Whether you’re a new writer or an experienced writer, every one of us hits an obstacle at some time in our creative process. I’ve found these specific tips have helped me stay productive in the long run. Maybe these tips will help you, too!
Here are the first two. They are of course, about time.
We all need more time in our day to do things. Or do we? Maybe it’s not about needing more time, but using our time the right way. If you don’t give yourself the time you need – or want – to write, it’s not going to happen.
This is another way that writing is like running. You can’t train for a marathon overnight. And you can’t write a novel in one day. So set a schedule and keep to it. Little by little, step by step, line by line, you can reach the finish line of your book.
I’m so thrilled I was finally able to hold my new book in my hands last week – what a joy!
I remember each stage of the process of creating this book. It started out as an idea for a field guide for kids to learn HOW to listen to bird song. Then it became a lyrical picture book for older readers that I hoped would inspire more habitat protection. Then I had the chance to submit a bird-themed book to Kiwi Co. thanks to my incredible agent Miranda Paul at Erin Murphy Literary Agency. I revised my earlier idea and added a lot more fun bird songs but kept as much of the science as a I could. And now, it’s a real book!
I really hope it helps young readers and their loved ones get out in nature and enjoy listening to bird songs, because they are SO GOOD for your brain!
It’s only available from Kiwi Co. at the Koala Crate subscription level, so you’ll have to enjoy this video peek.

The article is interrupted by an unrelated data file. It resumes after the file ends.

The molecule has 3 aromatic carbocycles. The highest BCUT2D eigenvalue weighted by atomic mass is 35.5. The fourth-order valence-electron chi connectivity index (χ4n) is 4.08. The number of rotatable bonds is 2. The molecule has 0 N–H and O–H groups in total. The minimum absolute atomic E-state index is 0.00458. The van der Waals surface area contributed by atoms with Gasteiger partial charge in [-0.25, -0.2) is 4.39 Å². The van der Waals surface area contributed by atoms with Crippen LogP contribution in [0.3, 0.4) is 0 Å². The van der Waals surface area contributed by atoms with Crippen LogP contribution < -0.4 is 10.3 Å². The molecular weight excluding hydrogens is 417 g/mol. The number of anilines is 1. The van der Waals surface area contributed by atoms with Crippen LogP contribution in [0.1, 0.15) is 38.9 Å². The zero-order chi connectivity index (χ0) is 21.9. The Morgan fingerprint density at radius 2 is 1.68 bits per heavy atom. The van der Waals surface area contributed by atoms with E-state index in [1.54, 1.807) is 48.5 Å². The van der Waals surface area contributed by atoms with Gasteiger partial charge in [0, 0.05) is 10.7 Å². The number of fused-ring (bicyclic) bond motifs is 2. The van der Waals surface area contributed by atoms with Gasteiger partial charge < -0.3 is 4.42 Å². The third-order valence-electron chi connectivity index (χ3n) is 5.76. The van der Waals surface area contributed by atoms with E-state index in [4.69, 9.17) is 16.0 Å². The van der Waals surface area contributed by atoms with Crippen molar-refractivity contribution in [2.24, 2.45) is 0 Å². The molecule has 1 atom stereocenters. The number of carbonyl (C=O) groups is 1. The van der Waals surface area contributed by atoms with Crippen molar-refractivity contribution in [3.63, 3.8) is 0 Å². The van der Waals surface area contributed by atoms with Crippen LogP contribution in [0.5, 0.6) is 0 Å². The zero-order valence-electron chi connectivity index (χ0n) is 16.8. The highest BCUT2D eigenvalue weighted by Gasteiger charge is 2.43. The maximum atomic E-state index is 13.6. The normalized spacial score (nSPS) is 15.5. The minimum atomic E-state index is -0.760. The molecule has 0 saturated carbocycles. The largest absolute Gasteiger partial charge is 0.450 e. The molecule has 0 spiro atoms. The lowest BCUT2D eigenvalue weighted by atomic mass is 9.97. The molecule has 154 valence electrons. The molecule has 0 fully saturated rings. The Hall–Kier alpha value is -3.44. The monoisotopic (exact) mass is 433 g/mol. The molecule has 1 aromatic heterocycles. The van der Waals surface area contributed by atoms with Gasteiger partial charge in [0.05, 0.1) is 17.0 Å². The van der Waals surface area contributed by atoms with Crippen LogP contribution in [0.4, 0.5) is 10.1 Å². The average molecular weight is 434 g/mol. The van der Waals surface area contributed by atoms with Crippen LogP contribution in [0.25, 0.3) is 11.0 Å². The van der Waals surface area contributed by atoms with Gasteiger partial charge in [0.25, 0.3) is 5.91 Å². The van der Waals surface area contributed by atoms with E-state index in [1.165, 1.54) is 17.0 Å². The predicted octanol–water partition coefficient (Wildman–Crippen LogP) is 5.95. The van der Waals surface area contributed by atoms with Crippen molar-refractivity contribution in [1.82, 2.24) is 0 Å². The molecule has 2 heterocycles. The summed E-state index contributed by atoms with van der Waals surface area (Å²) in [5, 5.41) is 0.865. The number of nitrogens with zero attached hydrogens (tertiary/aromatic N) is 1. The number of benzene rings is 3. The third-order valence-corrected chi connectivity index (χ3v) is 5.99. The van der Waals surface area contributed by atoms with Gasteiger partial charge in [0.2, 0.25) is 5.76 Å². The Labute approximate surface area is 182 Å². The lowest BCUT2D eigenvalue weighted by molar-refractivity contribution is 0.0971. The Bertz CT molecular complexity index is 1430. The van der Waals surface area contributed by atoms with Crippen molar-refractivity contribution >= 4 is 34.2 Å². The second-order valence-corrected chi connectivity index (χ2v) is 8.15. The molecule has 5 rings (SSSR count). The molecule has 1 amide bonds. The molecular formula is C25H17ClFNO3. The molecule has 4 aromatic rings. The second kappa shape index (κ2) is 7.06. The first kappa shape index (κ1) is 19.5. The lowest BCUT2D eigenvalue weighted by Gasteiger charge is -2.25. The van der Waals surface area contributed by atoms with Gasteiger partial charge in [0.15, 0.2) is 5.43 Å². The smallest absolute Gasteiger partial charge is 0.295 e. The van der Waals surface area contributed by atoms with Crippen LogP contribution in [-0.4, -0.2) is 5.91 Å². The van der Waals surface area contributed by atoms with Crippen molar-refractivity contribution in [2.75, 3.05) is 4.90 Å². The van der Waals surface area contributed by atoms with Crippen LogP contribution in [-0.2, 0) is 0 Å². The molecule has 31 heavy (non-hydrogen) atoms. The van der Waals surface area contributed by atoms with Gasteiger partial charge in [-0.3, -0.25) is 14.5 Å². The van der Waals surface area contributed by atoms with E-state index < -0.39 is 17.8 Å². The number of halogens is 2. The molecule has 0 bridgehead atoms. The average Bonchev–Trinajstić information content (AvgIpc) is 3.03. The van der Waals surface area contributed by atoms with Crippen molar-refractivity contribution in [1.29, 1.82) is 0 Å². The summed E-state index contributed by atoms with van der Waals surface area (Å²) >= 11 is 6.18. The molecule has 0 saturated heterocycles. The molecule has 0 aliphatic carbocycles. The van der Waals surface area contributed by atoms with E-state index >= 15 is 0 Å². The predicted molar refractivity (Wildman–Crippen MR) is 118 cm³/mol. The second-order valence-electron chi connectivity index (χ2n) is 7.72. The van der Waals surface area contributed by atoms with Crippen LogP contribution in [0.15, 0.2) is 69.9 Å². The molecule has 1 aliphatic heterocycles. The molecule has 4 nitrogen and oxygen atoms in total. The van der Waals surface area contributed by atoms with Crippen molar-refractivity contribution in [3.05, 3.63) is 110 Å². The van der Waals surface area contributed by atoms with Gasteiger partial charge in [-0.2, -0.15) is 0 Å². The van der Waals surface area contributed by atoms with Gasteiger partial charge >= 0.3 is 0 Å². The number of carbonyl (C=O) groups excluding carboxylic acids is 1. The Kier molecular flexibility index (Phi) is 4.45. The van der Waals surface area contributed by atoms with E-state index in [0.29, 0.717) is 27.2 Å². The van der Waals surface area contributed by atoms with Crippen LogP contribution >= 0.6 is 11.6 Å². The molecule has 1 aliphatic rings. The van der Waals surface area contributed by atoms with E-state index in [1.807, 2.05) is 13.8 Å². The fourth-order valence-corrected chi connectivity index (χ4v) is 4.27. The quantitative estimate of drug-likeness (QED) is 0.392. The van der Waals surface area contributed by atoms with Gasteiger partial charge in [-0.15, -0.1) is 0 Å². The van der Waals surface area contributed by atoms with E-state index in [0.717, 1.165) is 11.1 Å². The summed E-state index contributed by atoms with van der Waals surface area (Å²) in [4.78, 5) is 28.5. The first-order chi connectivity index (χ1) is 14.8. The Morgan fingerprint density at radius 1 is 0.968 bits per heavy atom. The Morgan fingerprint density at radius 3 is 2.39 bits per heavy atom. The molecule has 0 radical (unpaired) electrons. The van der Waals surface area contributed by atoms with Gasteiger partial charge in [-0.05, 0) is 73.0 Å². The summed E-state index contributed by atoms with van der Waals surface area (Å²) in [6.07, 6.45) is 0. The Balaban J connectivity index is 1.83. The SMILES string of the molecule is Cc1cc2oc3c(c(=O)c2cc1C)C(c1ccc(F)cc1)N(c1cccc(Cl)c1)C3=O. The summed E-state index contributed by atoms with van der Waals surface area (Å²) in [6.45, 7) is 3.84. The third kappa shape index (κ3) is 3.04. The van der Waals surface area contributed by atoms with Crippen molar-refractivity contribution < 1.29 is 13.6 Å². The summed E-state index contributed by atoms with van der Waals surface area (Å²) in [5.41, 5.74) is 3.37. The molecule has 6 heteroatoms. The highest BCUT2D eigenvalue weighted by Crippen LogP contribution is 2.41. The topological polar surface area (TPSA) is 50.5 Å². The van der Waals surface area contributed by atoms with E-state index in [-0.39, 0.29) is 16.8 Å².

I love watching soccer, all kinds of soccer at all levels. Our whole family does! We go to local games for our rec teams, cup teams, our local USL team the Riverhounds, even MLS teams like Columbus Crew. And we took a family trip to see EPL teams Liverpool, Leeds, Man U and Everton. And OF COURSE we go to cheer on the USWNT. We went to see them win in 2015, cheered for them in 2019 and are chanting LFG for 2023.
It’s incredible to watch really skilled players on the field with their dribbling, juggling, passing and shooting skills. They make it look so easy.
But of course they’ve been practicing for hours and hours.
I decided I wanted to learn a basic soccer skill – juggling the ball. Why not? I’m watching tons of soccer games right now as the teams in the Women’s World Cup battle it out in the group stage. So I selected one of the many soccer balls laying around our house and started juggling.
Well, I tried. And I failed.
And tried again. And failed.
“Why can’t I do this?” I complained. “It looks so easy.”
It does look easy. When my oldest was 12 he would walk through the back yard juggling a ball while eating Bagel Bites.
But here’s the thing: by this time he’d been playing soccer basically year round since he was 6. Had I put in that time and effort? Nope.
My kids offered lots of support, suggestions, and advice. They really want to see my succeed. Sometimes it felt like they were telling me contradictory things. Sometimes it felt like they weren’t helping me, just telling me what I was doing was wrong. But they were patient and positive and encouraged me to keep at it. They even reminded me to get my practice in even when I was frustrated and wanted to give up.